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California

Coronavirus case numbers and deaths mount in Ventura County

Several staff members at Community Memorial Hospital in Ventura have tested positive for the coronavirus.
(Myung J. Chun / Los Angeles Times)

Three more people died over the weekend in Ventura County after testing positive for COVID-19, bringing the county’s death toll from the novel coronavirus to four one week after reporting its first fatality.

Those who have died were all in their 70s or 80s and had preexisting health conditions, county spokeswoman Ashley Bautista said Monday. The county’s health department has not identified where the four lived.

Following a steady increase last week in the number of confirmed cases, the county added 48 new patients over the weekend, bringing the total to 109. That’s nearly an 80% increase from Friday’s count, which was 61. The county’s latest numbers show Simi Valley leads the region with 20 confirmed cases, followed by Camarillo with 19.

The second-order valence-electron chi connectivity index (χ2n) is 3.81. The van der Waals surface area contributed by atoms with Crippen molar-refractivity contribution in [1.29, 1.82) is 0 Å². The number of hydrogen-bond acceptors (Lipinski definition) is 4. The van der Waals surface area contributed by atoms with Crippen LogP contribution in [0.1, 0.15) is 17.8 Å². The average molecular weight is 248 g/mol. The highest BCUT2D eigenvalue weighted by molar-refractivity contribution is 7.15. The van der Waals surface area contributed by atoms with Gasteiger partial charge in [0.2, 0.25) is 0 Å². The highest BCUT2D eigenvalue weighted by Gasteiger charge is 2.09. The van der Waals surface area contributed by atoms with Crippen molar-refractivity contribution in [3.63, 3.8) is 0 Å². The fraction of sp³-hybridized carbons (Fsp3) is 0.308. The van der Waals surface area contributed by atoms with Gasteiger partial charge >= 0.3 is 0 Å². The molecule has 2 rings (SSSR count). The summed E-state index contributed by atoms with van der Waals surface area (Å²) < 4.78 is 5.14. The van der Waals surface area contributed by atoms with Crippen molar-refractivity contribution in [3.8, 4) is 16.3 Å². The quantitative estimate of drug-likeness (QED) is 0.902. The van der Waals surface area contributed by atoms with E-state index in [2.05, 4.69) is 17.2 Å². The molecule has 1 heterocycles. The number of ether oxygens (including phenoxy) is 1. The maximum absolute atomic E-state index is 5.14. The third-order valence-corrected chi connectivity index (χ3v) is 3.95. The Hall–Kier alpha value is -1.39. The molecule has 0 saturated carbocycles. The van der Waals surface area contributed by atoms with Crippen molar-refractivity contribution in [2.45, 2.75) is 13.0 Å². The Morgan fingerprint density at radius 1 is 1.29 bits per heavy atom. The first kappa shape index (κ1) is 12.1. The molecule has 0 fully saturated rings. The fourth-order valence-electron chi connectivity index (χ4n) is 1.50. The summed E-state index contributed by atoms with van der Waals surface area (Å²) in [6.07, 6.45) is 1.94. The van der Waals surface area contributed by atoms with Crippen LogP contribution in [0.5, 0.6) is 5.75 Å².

Residents ages 45 to 64 continue to make up the largest number of cases, at 46. Thirty-one cases include people over the age of 65, while 23 are between the ages of 25 and 44. There are eight cases for those between 18 and 24, and one case of someone under the age of 17.

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The latest maps and charts on the spread of COVID-19 in California.

Three physicians and one administrator at Community Memorial Hospital in Ventura previously tested positive for the virus, according to a hospital representative.

The county has attributed the jump in cases to increased testing efforts, including at a public health lab, private labs and drive-through sites. So far, about 1,500 people have been tested, Bautista said. In Ventura County, residents need a referral from a doctor in order to be tested.

The rise in case numbers and deaths comes as the state tries to limit outdoor activities in public places to control the spread of the virus. On Sunday, the state closed vehicle access to all 280 state parks because of a surge of visitors. This includes Point Mugu State Park, which has more than 70 miles of hiking trails and runs along Pacific Coast Highway.

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County officials have also reduced animal services in an effort to keep people home. Ventura County Animal Services announced that starting Monday, nonessential services including pet adoptions and owner-requested euthanasia appointments would be discontinued. The no-kill animal shelter is also asking residents to surrender pets only in emergency situations and strays who appear sick or injured.

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